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1 September 2005

I AM a Stupid Gaijin

Today I went back to Ikebukuro to be pampered at my new bank. Again I was greeted at the door by the security guard and I made my way upstairs for some coddling. As I don’t yet speak Japanese, it was rather difficult to communicate that I hadn’t yet received my keycard and that I needed to deposit money in order for me to transfer my rent to my landlord over the internet. Shinsei Bank markets itself as a bilingual bank but I think this service needs a little refining. Confusion reigned.

I had a huge night last night having dinner and drinks with a mate. Tokyo felt hotter and muggier than usual. With a mouth full of sawdust, I realised I wasn’t dealing too well with the situation. I broke out into a cold sweat that hinted of the garlic, wine and fried food I’d consumed what felt like only hours before. With a muddled brain, I tried to explain why I didn’t have a passbook or keycard and it finally got through.

As per my first visit, I was invited to sit in a comfy armchair whilst my man, the navigator, went to speak to someone behind a counter. He chatted for a while then came over, escorted me to the counter, then gave me the deepest bow I have received to date. Of course, this pleased me tremendously. The woman behind the impossibly tall counter (I’m sure she was on a platform back there) gave me some paperwork to fill out. I put my money in a little tray in front of her (first mistake) and she then escorted me to the ATM next to her counter. Although the instructions were in English, she navigated her way through the on screen touch buttons for me. I was giggling quite a bit by this stage as I placed the money in a huge hole in the machine. Fortunately laughter is universal and she was cracking up too, although I’m sure it was to be polite.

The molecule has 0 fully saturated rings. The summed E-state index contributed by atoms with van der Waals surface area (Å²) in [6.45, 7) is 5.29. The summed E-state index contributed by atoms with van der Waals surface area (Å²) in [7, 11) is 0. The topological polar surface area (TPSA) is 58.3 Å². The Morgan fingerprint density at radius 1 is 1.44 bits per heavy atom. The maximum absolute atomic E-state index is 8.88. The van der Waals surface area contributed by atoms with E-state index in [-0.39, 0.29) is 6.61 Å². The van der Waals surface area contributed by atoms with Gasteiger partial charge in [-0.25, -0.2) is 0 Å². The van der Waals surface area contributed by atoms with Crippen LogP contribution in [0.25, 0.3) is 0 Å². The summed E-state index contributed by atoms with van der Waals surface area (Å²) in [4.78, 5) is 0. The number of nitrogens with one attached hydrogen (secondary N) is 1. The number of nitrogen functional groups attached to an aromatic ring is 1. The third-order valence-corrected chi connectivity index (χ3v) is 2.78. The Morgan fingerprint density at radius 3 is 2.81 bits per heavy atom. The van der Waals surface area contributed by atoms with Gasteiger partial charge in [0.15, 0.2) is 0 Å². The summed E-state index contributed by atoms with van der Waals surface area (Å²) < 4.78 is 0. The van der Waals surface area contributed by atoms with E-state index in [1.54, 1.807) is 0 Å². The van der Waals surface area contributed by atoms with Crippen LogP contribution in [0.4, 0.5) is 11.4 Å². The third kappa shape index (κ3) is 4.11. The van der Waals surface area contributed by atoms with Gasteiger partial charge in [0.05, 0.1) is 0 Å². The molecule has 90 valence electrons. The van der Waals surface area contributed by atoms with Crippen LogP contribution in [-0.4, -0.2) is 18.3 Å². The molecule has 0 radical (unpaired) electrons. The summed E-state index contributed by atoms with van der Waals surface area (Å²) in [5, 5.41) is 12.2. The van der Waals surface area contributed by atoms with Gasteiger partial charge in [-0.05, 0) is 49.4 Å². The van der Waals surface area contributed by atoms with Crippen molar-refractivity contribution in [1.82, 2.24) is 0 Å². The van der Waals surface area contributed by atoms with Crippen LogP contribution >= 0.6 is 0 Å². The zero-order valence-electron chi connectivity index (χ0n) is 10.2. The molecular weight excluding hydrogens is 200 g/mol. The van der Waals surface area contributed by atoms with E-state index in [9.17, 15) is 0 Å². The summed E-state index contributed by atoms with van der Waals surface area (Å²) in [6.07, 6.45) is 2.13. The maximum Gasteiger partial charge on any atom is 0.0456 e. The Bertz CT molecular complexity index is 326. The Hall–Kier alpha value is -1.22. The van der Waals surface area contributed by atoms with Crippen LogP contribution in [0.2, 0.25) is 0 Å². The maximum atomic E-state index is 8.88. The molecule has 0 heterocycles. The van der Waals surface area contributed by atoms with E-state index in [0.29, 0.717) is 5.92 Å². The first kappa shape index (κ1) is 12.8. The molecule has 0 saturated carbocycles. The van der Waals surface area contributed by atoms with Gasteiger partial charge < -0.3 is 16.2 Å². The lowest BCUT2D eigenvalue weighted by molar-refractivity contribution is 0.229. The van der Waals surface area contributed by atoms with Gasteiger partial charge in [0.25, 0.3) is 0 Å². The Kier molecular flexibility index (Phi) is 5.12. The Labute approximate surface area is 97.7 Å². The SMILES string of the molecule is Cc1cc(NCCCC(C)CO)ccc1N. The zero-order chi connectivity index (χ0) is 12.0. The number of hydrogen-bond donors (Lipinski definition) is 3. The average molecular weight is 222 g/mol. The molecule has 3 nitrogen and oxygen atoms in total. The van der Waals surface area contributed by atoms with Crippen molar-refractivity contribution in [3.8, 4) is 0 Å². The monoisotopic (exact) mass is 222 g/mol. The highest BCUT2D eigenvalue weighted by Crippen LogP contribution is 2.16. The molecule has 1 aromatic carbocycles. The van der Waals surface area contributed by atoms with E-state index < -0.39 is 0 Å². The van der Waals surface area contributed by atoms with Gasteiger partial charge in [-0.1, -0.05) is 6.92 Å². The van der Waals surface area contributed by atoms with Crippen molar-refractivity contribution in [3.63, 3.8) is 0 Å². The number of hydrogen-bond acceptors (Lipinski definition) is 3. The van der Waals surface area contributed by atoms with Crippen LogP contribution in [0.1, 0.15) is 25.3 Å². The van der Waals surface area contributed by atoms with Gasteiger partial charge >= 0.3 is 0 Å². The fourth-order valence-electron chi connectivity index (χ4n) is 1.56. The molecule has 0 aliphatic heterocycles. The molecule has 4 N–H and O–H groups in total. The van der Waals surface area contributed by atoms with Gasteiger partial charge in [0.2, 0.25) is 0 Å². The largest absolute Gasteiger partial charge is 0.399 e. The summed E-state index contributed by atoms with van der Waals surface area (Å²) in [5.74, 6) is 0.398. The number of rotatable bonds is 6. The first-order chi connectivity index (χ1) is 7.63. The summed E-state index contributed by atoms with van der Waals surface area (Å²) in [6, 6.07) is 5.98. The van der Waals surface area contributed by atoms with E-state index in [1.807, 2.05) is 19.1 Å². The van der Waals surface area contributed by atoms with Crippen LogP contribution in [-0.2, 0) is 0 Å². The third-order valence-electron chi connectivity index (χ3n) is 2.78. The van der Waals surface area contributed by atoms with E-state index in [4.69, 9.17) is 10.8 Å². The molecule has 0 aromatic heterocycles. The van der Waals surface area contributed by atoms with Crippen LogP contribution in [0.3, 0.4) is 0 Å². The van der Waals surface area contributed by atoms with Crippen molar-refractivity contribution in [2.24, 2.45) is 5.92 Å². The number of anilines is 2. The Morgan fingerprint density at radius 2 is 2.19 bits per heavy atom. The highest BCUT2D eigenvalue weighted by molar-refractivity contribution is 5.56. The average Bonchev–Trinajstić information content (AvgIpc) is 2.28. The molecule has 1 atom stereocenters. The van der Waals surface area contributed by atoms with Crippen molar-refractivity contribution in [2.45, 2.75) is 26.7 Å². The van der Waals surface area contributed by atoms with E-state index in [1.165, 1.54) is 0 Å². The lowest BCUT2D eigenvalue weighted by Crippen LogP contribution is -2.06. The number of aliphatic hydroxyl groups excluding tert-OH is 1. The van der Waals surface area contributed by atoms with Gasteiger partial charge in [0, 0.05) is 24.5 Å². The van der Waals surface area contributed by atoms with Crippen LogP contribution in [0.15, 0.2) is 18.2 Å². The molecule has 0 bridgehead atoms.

The entire experience mystified me. The excessive service (even by Japanese standards), the fact that I have to tell the guard downstairs what I'm there for, checking in with the navigator who then directs where you go. It is absolutely extraordinary, and so very different from banking at home. The main reason I chose this bank is because they offer bilingual services and that I can do most of my banking online in English, therefore avoiding moments like these.

Thank God my pink keycard is being delivered tonight as I don't want to set foot into another branch until I've got this caper all worked out.

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